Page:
The ministry says there has been wide public consultation regarding changes to restorative justice. In 2009 the public was consulted on a range of proposals to improve the rights of victims, including referring cases to restorative justice.

Following the public consultation, the Government drafted and introduced the Victims of Crime Reform Bill in August 2011.

It was referred to the Justice and Electoral Select Committee, which invited public submissions on the Bill in 2012. The committee received 34 submissions, of which 21 supported the bill.

Following submissions, the committee noted that it was important that consideration be given to whether a victim wished to participate in a restorative justice process.

The law, as enacted, includes a requirement to explicitly include the wishes of the victims among the matters that must be considered during an inquiry into whether restorative justice is appropriate in the circumstances of the case, the ministry says.


What is a defence lawyer’s role in restorative justice?

  • If you have a client who intends to plead guilty to an offence where there is an identifiable victim, you should advise them about restorative justice and seek their views on being involved.
  • Inform the registrar of your client’s willingness, or not, to participate in restorative justice.
  • If requested, provide the court with contact details for the offender to go on the referral form.
  • If the case is adjourned for restorative justice the court will inform you of your client’s sentencing date.
  • If the restorative justice conference does not go ahead your client will be required to attend at the sentencing date.
  • If the restorative justice conference goes ahead the court will inform you of a new sentencing date.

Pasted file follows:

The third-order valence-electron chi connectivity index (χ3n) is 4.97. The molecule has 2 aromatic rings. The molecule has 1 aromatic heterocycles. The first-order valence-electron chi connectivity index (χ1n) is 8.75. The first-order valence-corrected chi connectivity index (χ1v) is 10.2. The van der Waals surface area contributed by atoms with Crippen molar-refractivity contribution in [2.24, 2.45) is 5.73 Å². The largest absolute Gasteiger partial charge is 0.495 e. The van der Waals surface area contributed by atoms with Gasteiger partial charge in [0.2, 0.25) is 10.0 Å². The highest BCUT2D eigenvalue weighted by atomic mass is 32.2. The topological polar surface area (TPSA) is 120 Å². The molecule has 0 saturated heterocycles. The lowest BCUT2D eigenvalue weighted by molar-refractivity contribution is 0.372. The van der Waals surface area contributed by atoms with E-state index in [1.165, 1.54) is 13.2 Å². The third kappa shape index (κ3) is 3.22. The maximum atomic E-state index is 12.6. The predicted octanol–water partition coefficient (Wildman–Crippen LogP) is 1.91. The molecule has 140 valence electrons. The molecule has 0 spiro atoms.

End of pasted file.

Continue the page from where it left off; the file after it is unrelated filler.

• Once the service is completed you will receive a copy of the restorative justice conference report, and may refer to it in your sentencing submission.

What happens in terms of legal aid if someone is referred to restorative justice?

  • The criminal legal aid schedules have always included a fee for restorative justice, for costs associated with briefing a restorative justice provider and consideration of the subsequent report.
  • Additionally, since 15 December 2014, when an appearance is adjourned for investigation of restorative justice, legal aid providers have been able to claim for, via an amendment to grant, preparation for that adjourned appearance and for the actual time of the adjourned appearance(s).
  • These fees and arrangements will be looked at as part of the Legal Services Commissioner’s review of criminal legal aid fee schedules.

Legal aid providers can seek an amendment to grant of:

  • a flat fee of $120 for preparation for the second and/or subsequent appearance or, if the provider makes a case that the re-preparation work has taken more than an hour of their time, an appropriate number of hours; and
  • actual time at the second or subsequent appearance at the rate of $48 per half hour.

The amendment to grant can be applied for either before the event or retrospectively and reasonable applications for an amendment to grant for these reasons will not require additional evidence. 

Last updated on the 17th March 2016